Veterans Day and POW/MIA at Gowanda Veterans of Foreign Wars Post 5007
When you see the POW/MIA flag flying, do you understand its meaning and all that it represents? A silhouette of a prisoner of war (POW) before a guard tower and barbed wire in white on a black field. POW/MIA is above the silhouette with a five-pointed star between the two and below, a black and white wreath and the motto “You Are Not Forgotten.” MIA represents missing in action.
Veterans of Foreign Wars Post 5007 on 20 Sandhill Road in Gowanda Quartermaster Charlie Ross is trying to inform all ages of the public about this flag’s meaning.
“Locally, it can be seen flying here at our post as well as most veterans organization posts and U.S. Post Offices,” he said.
Designed by Newton F. Heisley, a WWII veteran in 1972 for the National League of American Prisoners and Missing in Southeast Asia, it was created to symbolize our Nation’s commitment to the fates of Americans still prisoner, missing and those unaccounted for in Southeast Asia. This demonstrated our concern and determination for the aforementioned and their families.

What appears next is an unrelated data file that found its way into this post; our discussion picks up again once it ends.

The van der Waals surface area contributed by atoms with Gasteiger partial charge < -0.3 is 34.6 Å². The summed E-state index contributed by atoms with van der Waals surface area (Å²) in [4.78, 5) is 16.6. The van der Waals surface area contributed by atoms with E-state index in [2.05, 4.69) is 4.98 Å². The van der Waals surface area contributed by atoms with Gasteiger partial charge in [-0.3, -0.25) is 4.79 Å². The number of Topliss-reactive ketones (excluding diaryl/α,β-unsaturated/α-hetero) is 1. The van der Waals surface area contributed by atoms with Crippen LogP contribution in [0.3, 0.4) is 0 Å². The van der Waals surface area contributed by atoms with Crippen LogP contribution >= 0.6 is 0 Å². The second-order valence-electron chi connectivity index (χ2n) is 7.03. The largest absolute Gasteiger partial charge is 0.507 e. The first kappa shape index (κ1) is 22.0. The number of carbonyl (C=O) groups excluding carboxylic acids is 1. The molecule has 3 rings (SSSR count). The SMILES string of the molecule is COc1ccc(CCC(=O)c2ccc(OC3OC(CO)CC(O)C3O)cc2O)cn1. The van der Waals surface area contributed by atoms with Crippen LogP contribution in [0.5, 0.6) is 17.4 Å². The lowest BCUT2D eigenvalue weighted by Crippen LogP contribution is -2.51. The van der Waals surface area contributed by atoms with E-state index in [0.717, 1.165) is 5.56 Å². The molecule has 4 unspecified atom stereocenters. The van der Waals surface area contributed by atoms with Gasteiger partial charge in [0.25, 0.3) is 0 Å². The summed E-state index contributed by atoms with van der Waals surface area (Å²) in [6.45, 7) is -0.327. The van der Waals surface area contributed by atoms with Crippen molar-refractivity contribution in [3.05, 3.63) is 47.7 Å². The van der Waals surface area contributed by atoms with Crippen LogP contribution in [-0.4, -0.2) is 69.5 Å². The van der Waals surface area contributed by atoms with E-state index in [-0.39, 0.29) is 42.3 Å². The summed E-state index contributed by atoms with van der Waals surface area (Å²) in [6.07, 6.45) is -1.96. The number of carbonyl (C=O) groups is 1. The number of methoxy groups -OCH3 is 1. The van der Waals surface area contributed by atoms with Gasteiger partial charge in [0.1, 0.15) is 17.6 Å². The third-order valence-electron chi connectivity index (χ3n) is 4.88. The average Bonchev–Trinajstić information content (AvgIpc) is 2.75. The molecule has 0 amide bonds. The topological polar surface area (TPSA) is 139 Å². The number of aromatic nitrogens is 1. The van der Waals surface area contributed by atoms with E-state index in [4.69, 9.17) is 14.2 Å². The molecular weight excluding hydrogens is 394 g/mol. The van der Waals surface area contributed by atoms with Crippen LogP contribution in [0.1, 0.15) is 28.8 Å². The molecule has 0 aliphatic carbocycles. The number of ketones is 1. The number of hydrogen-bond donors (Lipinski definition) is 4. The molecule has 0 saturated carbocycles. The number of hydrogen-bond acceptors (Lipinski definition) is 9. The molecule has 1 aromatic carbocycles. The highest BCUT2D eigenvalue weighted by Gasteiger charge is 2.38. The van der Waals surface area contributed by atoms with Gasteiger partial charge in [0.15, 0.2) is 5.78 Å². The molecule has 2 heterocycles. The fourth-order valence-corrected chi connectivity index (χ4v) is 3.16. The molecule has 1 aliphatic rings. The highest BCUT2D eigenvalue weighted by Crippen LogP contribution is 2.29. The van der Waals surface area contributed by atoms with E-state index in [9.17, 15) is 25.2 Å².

This flag is officially recognized by the U.S. Congress as the 101st Congress passed a public law on August 10, 1990. The POW/MIA flag is the only flag ever displayed in the U.S. Capitol rotunda and the only flag, other than the Flag of The United States, that’s flown over the White House. The POW/MIA flag represents all those still missing regardless of the conflict.
Note the ambiguity of the flag as MIA might actually be held as prisoners although U.S. Government position, according to U.S. Senate 1993 Report of the Select Committee on POW/MIA Affairs states, “No compelling evidence that proves that any American remains alive in captivity in Southeast Asia.”
VFW Post 5007 Quartermaster Ross said, “This flag can be flown by civilians at their desire, but is specified by the government on Armed Forces Day, Memorial Day, Flag Day, Independence Day and Veterans Day.”
VFW Post 5007 Service Officer Arnie Andolsek added, “The corner single set table and chair, always in our meeting/dining hall, with the POW/MIA flag draped over the chair is a symbol of those missing, thereby reserving a chair in hopes of their return.”
VFW Post 5007 Quartermaster Ross invites all veterans and their families to “Come enjoy our Veterans Day Breakfast to see both the flag flying and the table and to better understand what they represent.”
The breakfast will be held this Sunday from 7:30-11 a.m. with veterans and children eating free. The cost for all others is $5.
“The day celebrates the service of all U.S. Military veterans whether with us or not,” said Ross.